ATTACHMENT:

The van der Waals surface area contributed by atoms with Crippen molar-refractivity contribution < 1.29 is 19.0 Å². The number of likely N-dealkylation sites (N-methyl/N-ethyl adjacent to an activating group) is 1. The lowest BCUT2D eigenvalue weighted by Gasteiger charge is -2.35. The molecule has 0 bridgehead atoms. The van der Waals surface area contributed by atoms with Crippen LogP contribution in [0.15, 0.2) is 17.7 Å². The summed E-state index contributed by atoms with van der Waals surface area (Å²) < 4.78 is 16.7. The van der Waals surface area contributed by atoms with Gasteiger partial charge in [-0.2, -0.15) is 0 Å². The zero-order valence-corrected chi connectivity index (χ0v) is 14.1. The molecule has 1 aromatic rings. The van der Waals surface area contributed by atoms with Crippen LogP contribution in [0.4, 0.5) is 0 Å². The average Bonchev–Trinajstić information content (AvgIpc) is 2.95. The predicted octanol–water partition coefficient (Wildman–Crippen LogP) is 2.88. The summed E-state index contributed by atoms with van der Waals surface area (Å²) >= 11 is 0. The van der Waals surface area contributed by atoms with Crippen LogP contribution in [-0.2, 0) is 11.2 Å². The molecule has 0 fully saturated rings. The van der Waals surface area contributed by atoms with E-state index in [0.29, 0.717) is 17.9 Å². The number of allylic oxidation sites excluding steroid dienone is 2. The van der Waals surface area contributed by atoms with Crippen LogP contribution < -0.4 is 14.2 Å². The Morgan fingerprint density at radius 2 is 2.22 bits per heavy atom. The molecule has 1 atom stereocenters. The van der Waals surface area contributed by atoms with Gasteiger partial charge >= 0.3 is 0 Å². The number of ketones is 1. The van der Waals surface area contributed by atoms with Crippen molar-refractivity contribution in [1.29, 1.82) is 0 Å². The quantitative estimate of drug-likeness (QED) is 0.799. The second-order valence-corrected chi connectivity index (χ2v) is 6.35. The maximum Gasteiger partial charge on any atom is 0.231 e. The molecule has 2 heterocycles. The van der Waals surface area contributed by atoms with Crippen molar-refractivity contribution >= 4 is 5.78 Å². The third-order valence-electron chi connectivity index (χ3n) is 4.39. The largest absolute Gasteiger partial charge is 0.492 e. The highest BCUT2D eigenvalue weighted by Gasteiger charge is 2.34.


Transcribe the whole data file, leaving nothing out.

The van der Waals surface area contributed by atoms with Crippen molar-refractivity contribution < 1.29 is 19.0 Å². The number of likely N-dealkylation sites (N-methyl/N-ethyl adjacent to an activating group) is 1. The lowest BCUT2D eigenvalue weighted by Gasteiger charge is -2.35. The molecule has 0 bridgehead atoms. The van der Waals surface area contributed by atoms with Crippen LogP contribution in [0.15, 0.2) is 17.7 Å². The summed E-state index contributed by atoms with van der Waals surface area (Å²) < 4.78 is 16.7. The van der Waals surface area contributed by atoms with Gasteiger partial charge in [-0.2, -0.15) is 0 Å². The zero-order valence-corrected chi connectivity index (χ0v) is 14.1. The molecule has 1 aromatic rings. The van der Waals surface area contributed by atoms with Crippen LogP contribution in [0.4, 0.5) is 0 Å². The average Bonchev–Trinajstić information content (AvgIpc) is 2.95. The predicted octanol–water partition coefficient (Wildman–Crippen LogP) is 2.88. The summed E-state index contributed by atoms with van der Waals surface area (Å²) >= 11 is 0. The van der Waals surface area contributed by atoms with Crippen LogP contribution in [-0.2, 0) is 11.2 Å². The molecule has 0 fully saturated rings. The van der Waals surface area contributed by atoms with E-state index in [0.29, 0.717) is 17.9 Å². The number of allylic oxidation sites excluding steroid dienone is 2. The van der Waals surface area contributed by atoms with Crippen LogP contribution < -0.4 is 14.2 Å². The Morgan fingerprint density at radius 2 is 2.22 bits per heavy atom. The molecule has 1 atom stereocenters. The van der Waals surface area contributed by atoms with Gasteiger partial charge >= 0.3 is 0 Å². The number of ketones is 1. The van der Waals surface area contributed by atoms with Crippen molar-refractivity contribution in [1.29, 1.82) is 0 Å². The quantitative estimate of drug-likeness (QED) is 0.799. The second-order valence-corrected chi connectivity index (χ2v) is 6.35. The maximum Gasteiger partial charge on any atom is 0.231 e. The molecule has 2 heterocycles. The van der Waals surface area contributed by atoms with Crippen molar-refractivity contribution >= 4 is 5.78 Å². The third-order valence-electron chi connectivity index (χ3n) is 4.39. The largest absolute Gasteiger partial charge is 0.492 e. The highest BCUT2D eigenvalue weighted by Gasteiger charge is 2.34.